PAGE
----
You may order this DVD and related material by clicking on the image on the right or "The Art of the High Holidays (JAJC)." Follow the instructions on the Product Page. For assistance in ordering, or for more information about this project and the work of JAE, call us at 1-888-315-8671, or This email address is being protected from spambots. You need JavaScript enabled to view it..

For the first time, teachers in our synagogues and other religious schools now can teach important concepts about the Jewish people to our children through the visual arts.

Thanks to Jewish Art in Jewish Classrooms, our children will gain a new understanding about the Jewish holidays by viewing how arts through the ages have portrayed Jewish customs (like Maurycy Gottlieb's 1878 painting, Jews Praying in the Synagogue on Yom Kippur) and taking part in discussions and projects built around these visuals.Gottlieb-JewsPrayingInTheSynagogue1878

For a nominal cost, schools can purchase The Art of the High Holidays for use for Rosh HaShanah in 2014/5775. The program includes:

  •  A full curriculum for each grade from Kindergarten throught Fourth Grade, developed especially for the learning level of each group, built on a proven teaching method to bring out questions and interest in the visuals;
  •  A support and training program to explain best practices for using the materials; and,
  •  A supplementary eight-minute film with explanations from a rabbi and art education expert, on the relationship between the customs and practices of the High Holidays and the artworks that have been associated with the holiday for over the past 600 years.

For answers to frequently asked questions, click here.

Why Visual Arts?

This program, which derives from our JAJC initiative, provides a fully evolved, nondenominational curriculum for the use of teachers who wish to educate children in Jewish Day Schools and Synagogue Torah Schools on the powerful role that the visual arts have played in Jewish civilization as a carrier of symbolism, meaning, time, and place. Mosaics from the ancient world and manuscripts from the medieval world (like Blowing the Shofar, a woodcut) give substance to Jewish life and experience for those times and places.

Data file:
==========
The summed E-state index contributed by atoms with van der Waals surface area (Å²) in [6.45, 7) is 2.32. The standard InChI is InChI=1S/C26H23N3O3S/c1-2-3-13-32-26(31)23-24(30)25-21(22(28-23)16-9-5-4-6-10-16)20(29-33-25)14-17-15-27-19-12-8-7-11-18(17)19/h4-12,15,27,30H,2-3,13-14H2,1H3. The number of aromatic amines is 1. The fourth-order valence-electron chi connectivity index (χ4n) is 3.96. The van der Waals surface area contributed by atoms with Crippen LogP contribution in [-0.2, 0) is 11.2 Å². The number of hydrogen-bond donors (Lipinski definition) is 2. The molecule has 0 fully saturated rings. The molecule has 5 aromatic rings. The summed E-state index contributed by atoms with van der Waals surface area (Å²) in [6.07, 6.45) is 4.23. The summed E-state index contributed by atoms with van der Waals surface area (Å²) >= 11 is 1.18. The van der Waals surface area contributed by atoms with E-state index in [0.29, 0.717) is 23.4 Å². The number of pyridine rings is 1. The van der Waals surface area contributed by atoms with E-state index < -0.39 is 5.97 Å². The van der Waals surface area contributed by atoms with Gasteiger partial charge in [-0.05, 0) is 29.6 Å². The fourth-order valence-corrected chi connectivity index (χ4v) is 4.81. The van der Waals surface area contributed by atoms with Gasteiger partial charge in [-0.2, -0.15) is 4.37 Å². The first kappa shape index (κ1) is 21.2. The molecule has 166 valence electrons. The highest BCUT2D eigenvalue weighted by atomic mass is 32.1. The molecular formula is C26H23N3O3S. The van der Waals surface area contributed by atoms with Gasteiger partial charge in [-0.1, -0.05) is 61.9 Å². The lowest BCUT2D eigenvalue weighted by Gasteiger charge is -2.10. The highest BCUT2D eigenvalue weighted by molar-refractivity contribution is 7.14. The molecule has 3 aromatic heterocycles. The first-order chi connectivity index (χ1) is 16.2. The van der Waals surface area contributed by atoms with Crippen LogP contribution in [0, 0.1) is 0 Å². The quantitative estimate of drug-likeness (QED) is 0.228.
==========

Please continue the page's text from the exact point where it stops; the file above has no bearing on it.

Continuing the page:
Blowing-of-Shofar-1Ceremonial/ritual art (Judaica) provides a view into the Jewish world during and after the Enlightenment. Jewish artists appeared in the modern world by the 19th c. and were joined by Jewish themes in the 20th c. Today, the opportunity to create art in the Jewish world flourishes. So there are many examples to explore -- from Marc Chagall's dream world to Mark Rothko abstractions.

The Teaching Method

The educational program utilizes the Inquire/Observe/Understand (I.O.U.) educational methodology developed by JAE's founder following the completion of her doctoral candidate program at the University of Kansas. The I.O.U. method provides the conceptual structure for exploring and understanding the history and cultural values expressed through art. The teaching philosophy is compatible with the Reggio Emilia Approach, whose  principles focus on respect, responsibility, and community through exploration and discovery in a supportive and enriching environment based on the interests of the children through a self-guided curriculum.

More About our Program

Learn about one artist in our video, Tobi Kahn, whose work, Patuach, Sagur, Patuach: Open, Closed, Open, is featured in the discussion of Tashlich.

For more information about this project and the work of JAE, call us at 1-888-315-8671, or This email address is being protected from spambots. You need JavaScript enabled to view it..

Here is a short clip of the type of material that JAE will include in the film for JAJC project.